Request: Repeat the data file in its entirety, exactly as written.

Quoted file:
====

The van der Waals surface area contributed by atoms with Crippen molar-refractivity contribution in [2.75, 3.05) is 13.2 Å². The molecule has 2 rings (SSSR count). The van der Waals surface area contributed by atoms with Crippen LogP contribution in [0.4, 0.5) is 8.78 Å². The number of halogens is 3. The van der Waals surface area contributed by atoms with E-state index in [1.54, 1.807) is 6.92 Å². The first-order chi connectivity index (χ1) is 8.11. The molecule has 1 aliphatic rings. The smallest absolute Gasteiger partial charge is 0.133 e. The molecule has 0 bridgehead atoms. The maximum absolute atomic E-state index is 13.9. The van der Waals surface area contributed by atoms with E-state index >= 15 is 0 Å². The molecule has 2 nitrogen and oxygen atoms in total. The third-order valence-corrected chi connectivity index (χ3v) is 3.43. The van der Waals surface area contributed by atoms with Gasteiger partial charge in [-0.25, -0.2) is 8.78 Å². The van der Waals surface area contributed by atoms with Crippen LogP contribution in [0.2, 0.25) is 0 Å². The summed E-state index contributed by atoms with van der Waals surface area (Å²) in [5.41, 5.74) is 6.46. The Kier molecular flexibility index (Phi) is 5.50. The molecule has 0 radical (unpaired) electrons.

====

The van der Waals surface area contributed by atoms with Crippen molar-refractivity contribution in [2.75, 3.05) is 13.2 Å². The molecule has 2 rings (SSSR count). The van der Waals surface area contributed by atoms with Crippen LogP contribution in [0.4, 0.5) is 8.78 Å². The number of halogens is 3. The van der Waals surface area contributed by atoms with E-state index in [1.54, 1.807) is 6.92 Å². The first-order chi connectivity index (χ1) is 8.11. The molecule has 1 aliphatic rings. The smallest absolute Gasteiger partial charge is 0.133 e. The molecule has 0 bridgehead atoms. The maximum absolute atomic E-state index is 13.9. The van der Waals surface area contributed by atoms with E-state index >= 15 is 0 Å². The molecule has 2 nitrogen and oxygen atoms in total. The third-order valence-corrected chi connectivity index (χ3v) is 3.43. The van der Waals surface area contributed by atoms with Gasteiger partial charge in [-0.25, -0.2) is 8.78 Å². The van der Waals surface area contributed by atoms with Crippen LogP contribution in [0.2, 0.25) is 0 Å². The summed E-state index contributed by atoms with van der Waals surface area (Å²) in [5.41, 5.74) is 6.46. The Kier molecular flexibility index (Phi) is 5.50. The molecule has 0 radical (unpaired) electrons.